About San Cristobal Island in the Galapagos

Official Name: San Cristóbal Island
English Name: Chatham Island
Visitor Sites: Interpretation Center, Lobos, Kicker Rock, Ochoa, Cerro Brujo

Area: 67 sq. miles (174 sq km)
Max altitude: 2099 feet (640 meters)
Approximate Age: 3.5 million years old

Animals Regularly Seen: California Sea Lions, Great Frigatebirds.

Animals Occasionally or Seasonally Seen: Chatham Mockingbirds, sea turtle nests, Great Blue Herons, Nazca boobies, Blue-footed Boobies, Yellow-crowned Night-herons, Galapagos Sharks, Hammerhead sharks, Schools of Rays.

Animals Rarely Seen: Whales, American Oystercatchers.

Geology: San Cristobal Island is made up of two coalesced volcanoes. The southwestern half is a symmetric shield volcano made up of gently-dipping lavas and capped by a thick, deeply-weathered pyroclastic blanket and numerous satellite cinder cones. The southwestern shield became emergent around 2.4 million years ago; activity continued up to about 650,000 years ago. The northeastern half of the island is a more recently active volcano, dominated by eruptions from NE-trending fissures. The most recent flows are no more than a few centuries old.

San Cristobal Island is the only island with permanent fresh water, located near the highest part of the island (south) in a small lake called El Junco. The southern portion of the island is characterized by its rich vegetation, a result of the more humid climate.

Charles Darwin reported encountering a pair of giant tortoises feeding on cactus during his first landing on San Cristobal Island in 1835. Today the airport of this easternmost island in the chain is increasingly used as the arrival point for flights into and out of the Galapagos. The administrative capital for the province is Puerto Baquerizo Moreno on the southwestern shore, and in 1998 the Galapagos National Park Interpretation Centre opened for the benefit of islanders and travelers alike, presenting a comprehensive exhibit of the islands' natural history, human interaction, ecosystems, flora and fauna. It is also the place where cultural activities take place, including theatre, exhibitions and workshops. From the Interpretation Center, a 3 kilometer loop trail arrives at Frigate Bird Hill, where both magnificent-frigates” and great-frigates can be seen in the same colony—ideal for learning to distinguish the two bird species. A 45-minute bus ride from town takes you to “El Junco”, one of the few permanent fresh water lagoons in the islands. Its location in the highlands of San Cristóbal ( 2,300 feet or 700 meters ) ensures our passage through a variety of vegetation zones. The lagoon on San Cristobal Island offers a panoramic setting for exceptional bird watching including frigate birds that, in spite of being sea birds, go there to rinse the accumulated salt from their feathers.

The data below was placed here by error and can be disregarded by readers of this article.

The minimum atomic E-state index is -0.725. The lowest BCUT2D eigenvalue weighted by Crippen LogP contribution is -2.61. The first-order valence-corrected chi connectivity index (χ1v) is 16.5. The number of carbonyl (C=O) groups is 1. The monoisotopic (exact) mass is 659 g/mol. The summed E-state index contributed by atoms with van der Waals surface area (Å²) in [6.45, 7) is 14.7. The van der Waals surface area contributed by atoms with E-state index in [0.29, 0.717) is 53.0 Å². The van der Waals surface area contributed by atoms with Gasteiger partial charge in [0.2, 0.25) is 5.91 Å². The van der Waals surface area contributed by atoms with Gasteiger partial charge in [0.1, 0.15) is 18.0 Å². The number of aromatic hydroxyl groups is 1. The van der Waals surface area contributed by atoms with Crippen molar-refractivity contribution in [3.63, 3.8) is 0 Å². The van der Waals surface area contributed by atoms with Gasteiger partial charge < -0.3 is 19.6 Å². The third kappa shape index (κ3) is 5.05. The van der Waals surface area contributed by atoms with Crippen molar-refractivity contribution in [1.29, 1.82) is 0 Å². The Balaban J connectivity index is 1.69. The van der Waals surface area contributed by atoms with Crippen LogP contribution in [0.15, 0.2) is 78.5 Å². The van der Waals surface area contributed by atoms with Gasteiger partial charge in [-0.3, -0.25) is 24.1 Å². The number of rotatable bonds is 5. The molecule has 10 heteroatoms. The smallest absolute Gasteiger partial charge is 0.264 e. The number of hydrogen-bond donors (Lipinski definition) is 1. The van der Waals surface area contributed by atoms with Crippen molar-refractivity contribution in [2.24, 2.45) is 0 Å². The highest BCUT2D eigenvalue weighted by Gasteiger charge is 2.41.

Heading up the coast from Wreck Bay and Puerto Baquerizo, you will see Isla Lobos across a small channel off the coast of San Cristobal Island. This basalt island outcropping lives up to its name of “Sea Lion Island,” with its noisy population of frolicking and barking beasts. It is also a nesting place for blue-footed boobies and an excellent spot for snorkeling while on Galapagos cruises.

Playa Ochoa is located 6 miles from Puerto Baquerizo Moreno, the capital of San Cristobal Island and the Galapagos. The beach is small with easy access, Here you'll find the Chatham mockingbird and various species of Darwin finches. Toward the rear of the beach is a little hyper-saline pond where white cheek pintails can often be seen wading. The beach also provides a chance for some introductory snorkeling.

Leon Dormido , also know as Kicker Rock, is a spectacular formation that rises 152 meters ( 500 feet ) out of the Pacific 4 miles off the central western coast of San Cristóbal . It takes the form of a sleeping lion or the Sphinx if you look at the rock from the south, but from the north you can see that the rock is split, forming a colossal tablet and, piercing the sea, a great chisel ready for etching. Small vessels can navigate through the narrow channel between the two rocks that form Kicker Rock.

La Galapaguera is a tortoise reserve in semi-natural conditions. This beautiful facility was built by the Galapagos National Park Service to provide the chance for visitors to San Cristobal Island to take a look at another race of giant tortoise, the Saddle Back. To reach the reserve it's necessary to take a bus across the island from west to east. The ride takes 1 hour and the facility offers a dirt trail of easy access where 25 adult tortoises can be found in company with the very first babies to be born in captivity in this facility.

Map of the Galapagos showing San Cristobal Island